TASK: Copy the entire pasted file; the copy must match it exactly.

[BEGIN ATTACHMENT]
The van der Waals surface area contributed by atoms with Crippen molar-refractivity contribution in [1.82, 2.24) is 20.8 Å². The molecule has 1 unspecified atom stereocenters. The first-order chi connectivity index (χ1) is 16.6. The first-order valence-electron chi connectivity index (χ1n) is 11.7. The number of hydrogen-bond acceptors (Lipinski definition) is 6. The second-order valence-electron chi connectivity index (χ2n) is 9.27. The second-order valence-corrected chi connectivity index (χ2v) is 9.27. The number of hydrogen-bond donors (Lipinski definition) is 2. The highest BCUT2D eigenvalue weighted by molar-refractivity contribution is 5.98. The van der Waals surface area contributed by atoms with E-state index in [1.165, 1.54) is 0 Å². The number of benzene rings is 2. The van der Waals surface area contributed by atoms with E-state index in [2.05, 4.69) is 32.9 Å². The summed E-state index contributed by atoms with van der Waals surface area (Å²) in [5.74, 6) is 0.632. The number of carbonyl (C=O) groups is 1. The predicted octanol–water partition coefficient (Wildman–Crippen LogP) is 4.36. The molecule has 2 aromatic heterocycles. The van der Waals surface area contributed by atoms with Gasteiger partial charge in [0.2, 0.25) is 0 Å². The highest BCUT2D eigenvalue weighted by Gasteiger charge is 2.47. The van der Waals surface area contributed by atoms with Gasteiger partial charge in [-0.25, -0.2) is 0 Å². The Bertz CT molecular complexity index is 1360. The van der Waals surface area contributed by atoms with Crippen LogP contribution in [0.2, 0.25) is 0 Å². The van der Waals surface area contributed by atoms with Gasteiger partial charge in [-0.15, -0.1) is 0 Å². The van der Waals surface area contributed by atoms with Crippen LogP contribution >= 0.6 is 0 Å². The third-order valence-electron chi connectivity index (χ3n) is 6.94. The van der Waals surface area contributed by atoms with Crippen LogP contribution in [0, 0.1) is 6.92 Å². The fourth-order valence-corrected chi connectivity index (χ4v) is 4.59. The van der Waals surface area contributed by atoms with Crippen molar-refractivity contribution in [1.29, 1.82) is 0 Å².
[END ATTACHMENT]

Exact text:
The van der Waals surface area contributed by atoms with Crippen molar-refractivity contribution in [1.82, 2.24) is 20.8 Å². The molecule has 1 unspecified atom stereocenters. The first-order chi connectivity index (χ1) is 16.6. The first-order valence-electron chi connectivity index (χ1n) is 11.7. The number of hydrogen-bond acceptors (Lipinski definition) is 6. The second-order valence-electron chi connectivity index (χ2n) is 9.27. The second-order valence-corrected chi connectivity index (χ2v) is 9.27. The number of hydrogen-bond donors (Lipinski definition) is 2. The highest BCUT2D eigenvalue weighted by molar-refractivity contribution is 5.98. The van der Waals surface area contributed by atoms with E-state index in [1.165, 1.54) is 0 Å². The number of benzene rings is 2. The van der Waals surface area contributed by atoms with E-state index in [2.05, 4.69) is 32.9 Å². The summed E-state index contributed by atoms with van der Waals surface area (Å²) in [5.74, 6) is 0.632. The number of carbonyl (C=O) groups is 1. The predicted octanol–water partition coefficient (Wildman–Crippen LogP) is 4.36. The molecule has 2 aromatic heterocycles. The van der Waals surface area contributed by atoms with Gasteiger partial charge in [0.2, 0.25) is 0 Å². The highest BCUT2D eigenvalue weighted by Gasteiger charge is 2.47. The van der Waals surface area contributed by atoms with Gasteiger partial charge in [-0.25, -0.2) is 0 Å². The Bertz CT molecular complexity index is 1360. The van der Waals surface area contributed by atoms with Crippen LogP contribution in [0.2, 0.25) is 0 Å². The van der Waals surface area contributed by atoms with Gasteiger partial charge in [-0.15, -0.1) is 0 Å². The van der Waals surface area contributed by atoms with Crippen LogP contribution >= 0.6 is 0 Å². The third-order valence-electron chi connectivity index (χ3n) is 6.94. The van der Waals surface area contributed by atoms with Crippen LogP contribution in [0, 0.1) is 6.92 Å². The fourth-order valence-corrected chi connectivity index (χ4v) is 4.59. The van der Waals surface area contributed by atoms with Crippen molar-refractivity contribution in [1.29, 1.82) is 0 Å².